Google says it wants to give you more control over the ads you see. Starting today, you can tell the company to stop showing you ads about pregnancy and parenting, dating or weight loss.
Google, which makes money in part by showing you ads based on your search history and other online behavior, has come under fire for targeting people with family or body-related ads they'd rather not see. Facebook has settings that filter ads about certain sensitive topics, but until now, Google users had little recourse. In December 2020, Google started letting people in the United States opt out of ads on YouTube that feature alcohol or gambling. Now, people worldwide can opt out of alcohol and gambling ads as well as ads in the newly announced categories across Google's ad ecosystem.
"We conduct user surveys and try to understand what kinds of categories they are interested in us adding," said Karin Hennessy, Google's group product manager for ads privacy. "What came through at the very top was alcohol and gambling, so we provided that. The very next four categories were parenting, pregnancy, dating and weight loss. It's all based on what we perceive as sensitive categories, but also very much on what we're hearing from users."
Pregnancy, parenting, dating and weight loss aren't the only categories Google users indicated they would like more control over, Hennessy said. The company intends to add more categories over time but must conduct research and "improve the back-end technology," she said. She declined to elaborate on the focus of that research or share details of the user survey.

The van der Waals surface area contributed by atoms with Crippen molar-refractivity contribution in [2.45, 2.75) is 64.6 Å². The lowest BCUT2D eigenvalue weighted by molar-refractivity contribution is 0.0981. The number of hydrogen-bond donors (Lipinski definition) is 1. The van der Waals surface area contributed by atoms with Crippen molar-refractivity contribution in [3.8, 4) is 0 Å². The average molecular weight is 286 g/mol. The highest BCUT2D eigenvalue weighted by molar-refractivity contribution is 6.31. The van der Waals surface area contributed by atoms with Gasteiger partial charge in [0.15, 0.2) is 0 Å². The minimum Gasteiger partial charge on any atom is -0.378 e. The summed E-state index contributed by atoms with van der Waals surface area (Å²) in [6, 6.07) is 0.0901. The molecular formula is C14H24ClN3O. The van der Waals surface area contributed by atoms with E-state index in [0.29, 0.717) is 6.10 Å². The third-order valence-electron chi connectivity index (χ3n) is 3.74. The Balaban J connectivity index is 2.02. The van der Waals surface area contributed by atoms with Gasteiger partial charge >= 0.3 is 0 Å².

These controls probably don't limit what data Google collects from users - only what ads will show up. Some types of targeted ads are against Google's policies anyway. For example, the company says it forbids advertisers from targeting people based on health conditions including mental health, although it does allow pharmaceutical manufacturers to advertise in the United States, per its ad policies.
Some ads are tough to categorize and slip through the cracks, Hennessy said - someone who blocks ads about alcohol might still see an ad for an airline with a flight attendant holding a glass of champagne, for example. That's why the company says the controls help you see "fewer" ads you don't want to see, rather than "none."
Jeffrey Chester, executive director of the digital rights advocacy group Center for Digital Democracy, said the new controls are a cynical move by Google to improve its reputation around targeted advertising right as U.S. lawmakers push to regulate Big Tech.
On one hand, Chester said, it's good that Google is seemingly taking interest in what its users actually want. But targeted behavioral advertising should be opt-in, not opt-out, he said, and it's unlikely the controls don't serve Google's financial interest in the end.
Hennessy said providing transparency and control has always been a priority for Google.
"This is about protecting Google's position in politics and in Washington and deceptively getting people to volunteer more information about themselves so that Google can target them even more aggressively on products and services they're likely more interested in," Chester said.
To opt out of ad categories, go to myaccount.google.com. Select "Data & Privacy" from the menu on the left, then go to "Ad settings" and look for "Sensitive ad categories." For ways to limit your data-sharing with Google, check out our guide to Google's privacy settings.